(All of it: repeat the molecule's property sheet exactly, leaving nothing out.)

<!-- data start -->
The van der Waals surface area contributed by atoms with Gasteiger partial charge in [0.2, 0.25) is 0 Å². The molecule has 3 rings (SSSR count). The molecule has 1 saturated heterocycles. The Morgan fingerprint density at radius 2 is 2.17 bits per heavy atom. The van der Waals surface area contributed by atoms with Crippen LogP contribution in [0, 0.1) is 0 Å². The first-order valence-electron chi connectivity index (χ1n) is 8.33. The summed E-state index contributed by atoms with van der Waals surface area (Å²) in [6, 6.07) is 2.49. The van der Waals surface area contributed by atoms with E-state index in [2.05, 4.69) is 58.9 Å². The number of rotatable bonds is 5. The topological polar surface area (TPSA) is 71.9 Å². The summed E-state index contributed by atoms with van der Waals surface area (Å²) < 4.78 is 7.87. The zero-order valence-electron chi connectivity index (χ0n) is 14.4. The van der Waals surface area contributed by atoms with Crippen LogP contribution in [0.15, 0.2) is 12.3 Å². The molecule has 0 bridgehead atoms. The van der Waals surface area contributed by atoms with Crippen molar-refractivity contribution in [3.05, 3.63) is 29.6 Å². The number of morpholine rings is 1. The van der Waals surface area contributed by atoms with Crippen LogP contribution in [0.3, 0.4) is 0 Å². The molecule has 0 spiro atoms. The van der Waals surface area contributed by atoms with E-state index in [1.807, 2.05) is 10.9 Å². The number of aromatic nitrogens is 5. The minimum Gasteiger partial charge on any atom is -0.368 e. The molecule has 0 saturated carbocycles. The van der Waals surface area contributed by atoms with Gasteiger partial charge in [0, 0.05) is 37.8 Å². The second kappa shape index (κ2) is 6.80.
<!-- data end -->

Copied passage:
The van der Waals surface area contributed by atoms with Gasteiger partial charge in [0.2, 0.25) is 0 Å². The molecule has 3 rings (SSSR count). The molecule has 1 saturated heterocycles. The Morgan fingerprint density at radius 2 is 2.17 bits per heavy atom. The van der Waals surface area contributed by atoms with Crippen LogP contribution in [0, 0.1) is 0 Å². The first-order valence-electron chi connectivity index (χ1n) is 8.33. The summed E-state index contributed by atoms with van der Waals surface area (Å²) in [6, 6.07) is 2.49. The van der Waals surface area contributed by atoms with E-state index in [2.05, 4.69) is 58.9 Å². The number of rotatable bonds is 5. The topological polar surface area (TPSA) is 71.9 Å². The summed E-state index contributed by atoms with van der Waals surface area (Å²) < 4.78 is 7.87. The zero-order valence-electron chi connectivity index (χ0n) is 14.4. The van der Waals surface area contributed by atoms with Crippen LogP contribution in [0.15, 0.2) is 12.3 Å². The molecule has 0 bridgehead atoms. The van der Waals surface area contributed by atoms with Crippen molar-refractivity contribution in [3.05, 3.63) is 29.6 Å². The number of morpholine rings is 1. The van der Waals surface area contributed by atoms with Crippen LogP contribution in [0.3, 0.4) is 0 Å². The molecule has 0 spiro atoms. The van der Waals surface area contributed by atoms with E-state index in [1.807, 2.05) is 10.9 Å². The number of aromatic nitrogens is 5. The minimum Gasteiger partial charge on any atom is -0.368 e. The molecule has 0 saturated carbocycles. The van der Waals surface area contributed by atoms with Gasteiger partial charge in [0, 0.05) is 37.8 Å². The second kappa shape index (κ2) is 6.80.